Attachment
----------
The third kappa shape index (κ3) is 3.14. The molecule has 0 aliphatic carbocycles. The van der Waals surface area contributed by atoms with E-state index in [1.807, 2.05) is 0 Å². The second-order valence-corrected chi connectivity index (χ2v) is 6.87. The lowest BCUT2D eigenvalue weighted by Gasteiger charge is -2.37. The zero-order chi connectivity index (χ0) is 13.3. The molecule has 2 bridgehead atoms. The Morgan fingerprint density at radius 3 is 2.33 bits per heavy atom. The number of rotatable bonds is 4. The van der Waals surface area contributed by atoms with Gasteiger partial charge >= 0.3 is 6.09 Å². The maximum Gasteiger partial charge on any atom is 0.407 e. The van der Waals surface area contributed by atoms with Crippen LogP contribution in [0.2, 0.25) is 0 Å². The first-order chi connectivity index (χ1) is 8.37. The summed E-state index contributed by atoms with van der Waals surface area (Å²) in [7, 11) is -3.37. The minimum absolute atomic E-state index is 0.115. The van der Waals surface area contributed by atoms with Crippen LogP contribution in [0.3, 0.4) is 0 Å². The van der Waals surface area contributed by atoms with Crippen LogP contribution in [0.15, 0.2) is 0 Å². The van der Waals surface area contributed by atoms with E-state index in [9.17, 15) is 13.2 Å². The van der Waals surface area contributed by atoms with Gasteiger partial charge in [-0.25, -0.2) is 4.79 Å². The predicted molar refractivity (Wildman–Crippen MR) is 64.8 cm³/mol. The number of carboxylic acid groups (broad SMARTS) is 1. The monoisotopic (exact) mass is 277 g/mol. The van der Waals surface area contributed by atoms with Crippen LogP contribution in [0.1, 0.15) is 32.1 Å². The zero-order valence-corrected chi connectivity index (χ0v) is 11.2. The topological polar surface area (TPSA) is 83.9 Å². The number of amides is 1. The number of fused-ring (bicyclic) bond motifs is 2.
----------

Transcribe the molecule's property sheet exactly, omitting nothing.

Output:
The third kappa shape index (κ3) is 3.14. The molecule has 0 aliphatic carbocycles. The van der Waals surface area contributed by atoms with E-state index in [1.807, 2.05) is 0 Å². The second-order valence-corrected chi connectivity index (χ2v) is 6.87. The lowest BCUT2D eigenvalue weighted by Gasteiger charge is -2.37. The zero-order chi connectivity index (χ0) is 13.3. The molecule has 2 bridgehead atoms. The Morgan fingerprint density at radius 3 is 2.33 bits per heavy atom. The number of rotatable bonds is 4. The van der Waals surface area contributed by atoms with Gasteiger partial charge >= 0.3 is 6.09 Å². The maximum Gasteiger partial charge on any atom is 0.407 e. The van der Waals surface area contributed by atoms with Crippen LogP contribution in [0.2, 0.25) is 0 Å². The first-order chi connectivity index (χ1) is 8.37. The summed E-state index contributed by atoms with van der Waals surface area (Å²) in [7, 11) is -3.37. The minimum absolute atomic E-state index is 0.115. The van der Waals surface area contributed by atoms with Crippen LogP contribution in [0.3, 0.4) is 0 Å². The van der Waals surface area contributed by atoms with Crippen LogP contribution in [0.15, 0.2) is 0 Å². The van der Waals surface area contributed by atoms with E-state index in [9.17, 15) is 13.2 Å². The van der Waals surface area contributed by atoms with Gasteiger partial charge in [-0.25, -0.2) is 4.79 Å². The predicted molar refractivity (Wildman–Crippen MR) is 64.8 cm³/mol. The number of carboxylic acid groups (broad SMARTS) is 1. The monoisotopic (exact) mass is 277 g/mol. The van der Waals surface area contributed by atoms with Crippen LogP contribution in [0.1, 0.15) is 32.1 Å². The zero-order valence-corrected chi connectivity index (χ0v) is 11.2. The topological polar surface area (TPSA) is 83.9 Å². The number of amides is 1. The number of fused-ring (bicyclic) bond motifs is 2.